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Grey Cup — dramatic moments, misplays and controversy
Nov 27, 2015

by Bruce Cherney (part 1)

The Grey Cup, the prize emblematic of Canadian football supremacy, which will be played on November 29 in Winnipeg this year, has had a storied and occasionally controversial history.

The feel-good story this year is that a team which has only been in the Canadian Football League (CFL) for two short seasons has earned a berth in the November classic. Last year, the Ottawa RedBlacks had a lowly 2-16 record, but under the guidance of 40-year-old quarterback Henry Burris the team made a dramatic turnaround, sporting a 12-6 regular season record and then went on to beat the Hamilton Tiger-Cats in the Eastern Final 35-28.

The RedBlacks will meet the Edmonton Eskimos in the championship game. The Eskimos were victors over the Calgary Stampeders, 45-31, in the Western Final.

The last time an Ottawa team faced Edmonton was in 1981, with the Rough Riders losing to the Eskimos in the title game.

The Grey Cup was originally to be a prize for hockey prowess, but Sir H. Montagu Allan had beat Lord Earl Grey, the Governor General of Canada, to the punch. The Allan Cup would come to symbolize excellence in amateur hockey. Faced with this dilemma, Grey had the next option of making his cup available for supremacy in amateur rugby-football.

Perhaps because of his receiving what he perceived as the next best thing in amateur sports in Canada, the governor general put the commissioning of the new cup in the back of his mind. Two weeks before the championship game, he had to be reminded that a cup was to be made available to the winner. Yet, no one had placed an order with a silversmith, so the University of Toronto, the winners of the first Grey Cup, had to wait a few months before they had the actual cup in their hands.

And, when they received the cup valued at $48 from Lord Grey, the university side was surprised to see that a plaque on its base proclaimed the Hamilton Tigers the 1908 Canadian football champions, even though the idea of a championship cup had only come about in 1909.

The trustees of the cup recognized the plaque as invalid but decided to do nothing about it.

This was just one of many misadventures for the Grey Cup and the championship game.

In 1947, the Grey Cup was nearly destroyed by fire while on display at the Toronto Argonaut Rowing Club. It was slightly tarnished, but it survived.

Edmonton players have been quite hard on the cup. In 1987, it was broken when a celebrating Eskimo sat on it. Tape held the neck in place until it was won by the Toronto Argonauts in 1991. It was again broken when Edmonton player Blake Dermott headbutted it.

On February 16, 1970, the Toronto police contacted Greg Fulton, then secretary-treasurer of the Canadian Football League, and reported a strange call they had received. The caller told the police to go to a telephone booth at the corner of Parliament and Dundas streets in Cabbagetown, Toronto, and look in a coin-return box. The caller said the key would fit a locker in the Royal York Hotel and in the locker would be the Grey Cup, which had gone missing on December 20, 1969, from Lansdowne Park where the Grey Cup champion Ottawa Rough Riders had brought the cup for display.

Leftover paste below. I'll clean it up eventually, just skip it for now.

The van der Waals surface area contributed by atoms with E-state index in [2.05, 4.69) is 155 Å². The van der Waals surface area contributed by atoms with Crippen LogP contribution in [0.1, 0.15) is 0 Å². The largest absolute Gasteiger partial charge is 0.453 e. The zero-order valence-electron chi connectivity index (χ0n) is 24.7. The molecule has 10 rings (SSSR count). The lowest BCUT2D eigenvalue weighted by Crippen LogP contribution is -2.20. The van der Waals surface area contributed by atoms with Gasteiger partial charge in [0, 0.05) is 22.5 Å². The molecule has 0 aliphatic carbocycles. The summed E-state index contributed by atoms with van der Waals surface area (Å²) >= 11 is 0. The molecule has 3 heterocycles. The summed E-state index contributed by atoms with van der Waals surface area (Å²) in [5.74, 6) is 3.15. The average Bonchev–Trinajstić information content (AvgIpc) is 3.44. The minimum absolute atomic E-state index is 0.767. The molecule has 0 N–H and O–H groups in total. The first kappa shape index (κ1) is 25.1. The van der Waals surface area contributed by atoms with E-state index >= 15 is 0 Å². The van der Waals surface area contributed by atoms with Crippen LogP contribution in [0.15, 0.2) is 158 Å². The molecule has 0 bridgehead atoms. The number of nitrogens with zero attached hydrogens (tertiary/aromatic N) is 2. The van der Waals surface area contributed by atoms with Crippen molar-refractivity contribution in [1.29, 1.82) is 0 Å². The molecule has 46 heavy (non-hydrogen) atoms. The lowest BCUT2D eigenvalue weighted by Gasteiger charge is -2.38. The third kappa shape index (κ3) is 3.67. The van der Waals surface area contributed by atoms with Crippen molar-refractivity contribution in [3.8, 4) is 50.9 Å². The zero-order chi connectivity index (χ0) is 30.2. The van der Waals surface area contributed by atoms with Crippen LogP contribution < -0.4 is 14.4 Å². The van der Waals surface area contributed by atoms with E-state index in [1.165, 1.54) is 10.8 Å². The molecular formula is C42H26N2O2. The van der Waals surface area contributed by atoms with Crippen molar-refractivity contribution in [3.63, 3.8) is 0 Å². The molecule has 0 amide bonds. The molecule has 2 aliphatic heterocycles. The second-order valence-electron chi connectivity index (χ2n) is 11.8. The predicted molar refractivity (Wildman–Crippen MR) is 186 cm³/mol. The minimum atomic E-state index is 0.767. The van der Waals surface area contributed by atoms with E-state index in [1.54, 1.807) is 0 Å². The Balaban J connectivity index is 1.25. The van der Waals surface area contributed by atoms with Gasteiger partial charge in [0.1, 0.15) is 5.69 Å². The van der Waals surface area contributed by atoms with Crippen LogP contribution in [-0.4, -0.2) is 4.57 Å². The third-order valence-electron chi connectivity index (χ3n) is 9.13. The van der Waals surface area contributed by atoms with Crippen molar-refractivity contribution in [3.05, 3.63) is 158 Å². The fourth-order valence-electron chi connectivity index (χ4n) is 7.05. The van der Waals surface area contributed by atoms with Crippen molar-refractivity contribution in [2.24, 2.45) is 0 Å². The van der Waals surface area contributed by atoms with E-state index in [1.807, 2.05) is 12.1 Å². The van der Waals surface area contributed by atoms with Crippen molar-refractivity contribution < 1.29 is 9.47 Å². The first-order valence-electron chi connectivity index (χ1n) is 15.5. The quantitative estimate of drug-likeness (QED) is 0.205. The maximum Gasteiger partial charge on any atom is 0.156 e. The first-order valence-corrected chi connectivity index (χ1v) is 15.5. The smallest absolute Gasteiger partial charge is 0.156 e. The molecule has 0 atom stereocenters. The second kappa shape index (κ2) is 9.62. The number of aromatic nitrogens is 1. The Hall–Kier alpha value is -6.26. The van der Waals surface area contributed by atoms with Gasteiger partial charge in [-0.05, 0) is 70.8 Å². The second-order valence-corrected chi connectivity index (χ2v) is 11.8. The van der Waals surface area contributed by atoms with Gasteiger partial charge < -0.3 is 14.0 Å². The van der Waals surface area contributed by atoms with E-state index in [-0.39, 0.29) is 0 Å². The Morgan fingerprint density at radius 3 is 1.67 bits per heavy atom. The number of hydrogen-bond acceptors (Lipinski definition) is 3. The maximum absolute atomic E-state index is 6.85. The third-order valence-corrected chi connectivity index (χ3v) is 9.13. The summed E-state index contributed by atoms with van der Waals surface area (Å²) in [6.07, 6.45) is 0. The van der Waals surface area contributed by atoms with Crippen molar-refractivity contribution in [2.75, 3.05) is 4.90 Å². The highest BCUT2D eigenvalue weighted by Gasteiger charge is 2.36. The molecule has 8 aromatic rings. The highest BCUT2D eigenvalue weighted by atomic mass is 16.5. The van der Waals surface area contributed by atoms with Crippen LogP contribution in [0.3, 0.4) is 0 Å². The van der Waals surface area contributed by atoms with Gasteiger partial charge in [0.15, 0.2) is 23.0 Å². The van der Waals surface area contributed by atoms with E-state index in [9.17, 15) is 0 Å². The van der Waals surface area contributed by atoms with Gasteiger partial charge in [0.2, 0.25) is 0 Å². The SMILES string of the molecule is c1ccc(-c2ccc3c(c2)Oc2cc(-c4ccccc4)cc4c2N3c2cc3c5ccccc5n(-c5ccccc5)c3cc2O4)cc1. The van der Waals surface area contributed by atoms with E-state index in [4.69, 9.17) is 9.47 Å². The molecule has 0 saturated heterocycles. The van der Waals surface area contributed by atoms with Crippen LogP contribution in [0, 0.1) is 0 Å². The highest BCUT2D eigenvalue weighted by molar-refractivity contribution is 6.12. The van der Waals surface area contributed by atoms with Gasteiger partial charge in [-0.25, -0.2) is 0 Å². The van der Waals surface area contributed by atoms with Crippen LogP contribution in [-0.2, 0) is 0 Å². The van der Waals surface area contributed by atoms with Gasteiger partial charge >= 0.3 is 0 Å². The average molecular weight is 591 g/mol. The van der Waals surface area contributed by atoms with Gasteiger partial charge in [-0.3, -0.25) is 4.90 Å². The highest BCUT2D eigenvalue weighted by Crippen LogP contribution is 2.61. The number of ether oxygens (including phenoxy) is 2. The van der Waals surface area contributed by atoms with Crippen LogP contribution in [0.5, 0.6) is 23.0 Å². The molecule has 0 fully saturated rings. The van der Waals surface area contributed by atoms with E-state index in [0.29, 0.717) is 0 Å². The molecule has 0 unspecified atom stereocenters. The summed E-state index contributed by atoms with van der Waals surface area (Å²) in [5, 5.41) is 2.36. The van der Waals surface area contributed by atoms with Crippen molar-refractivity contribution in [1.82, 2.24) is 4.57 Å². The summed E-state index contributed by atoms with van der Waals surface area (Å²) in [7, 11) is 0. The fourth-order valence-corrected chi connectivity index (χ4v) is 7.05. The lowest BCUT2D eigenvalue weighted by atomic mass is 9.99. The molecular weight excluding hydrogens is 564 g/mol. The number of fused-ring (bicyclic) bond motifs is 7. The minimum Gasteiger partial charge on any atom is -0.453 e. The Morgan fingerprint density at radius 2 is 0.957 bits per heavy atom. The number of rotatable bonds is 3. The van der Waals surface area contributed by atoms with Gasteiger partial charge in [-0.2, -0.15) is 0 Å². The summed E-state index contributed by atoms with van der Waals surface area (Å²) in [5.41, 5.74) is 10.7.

The trophy had gone from Montreal to Ottawa to Toronto. The first two stages of its journey were planned, but the last wasn’t. Fortunately, despite the CFL’s refusal to ransom the cup, the instructions given by the mystery caller led to the recovery of the Grey Cup.

The cup has also on many occasions been accidentally left behind by victorious teams and later recovered. In 1984, after a team celebration, Bombers’ general manager Paul Robson returned to Winnipeg Arena to find the forlorn cup sitting on a table at centre ice.

The early history of the Grey Cup was tumultuous because the teams that won it tried to keep it in their grasp by hook or by crook. The University of Toronto won the cup in 1909, 1910 and 1911, and then decided they wouldn’t relinquish the Grey Cup until someone else beat them in the championship game. The problem was that the Toronto side didn’t make it to the championship game for the next two seasons. The Varsity team eventually gave the cup to the Toronto Argonauts after they were defeated by them in the 1914 final.

Western teams had their own set of problems with the winners from Eastern Canada, often involving the rules of the game.

Until changes were made in its early days, football in Canada was a hybrid of rugby and what would become true Canadian football. In football’s initial incarnation, there was 14-men per side and the ball wasn’t snapped back to the quarterback, it was heeled back just as in a rugby scrum. The western teams at first played under their own set of rules, which invariably conflicted with those used in the east.

Between the two world wars, the conflict in rules led to protest and controversy. Unfortunately for western teams, the powers behind football in the east were dominant and opposed at nearly every turn the progressions in the game coming out of Western Canada.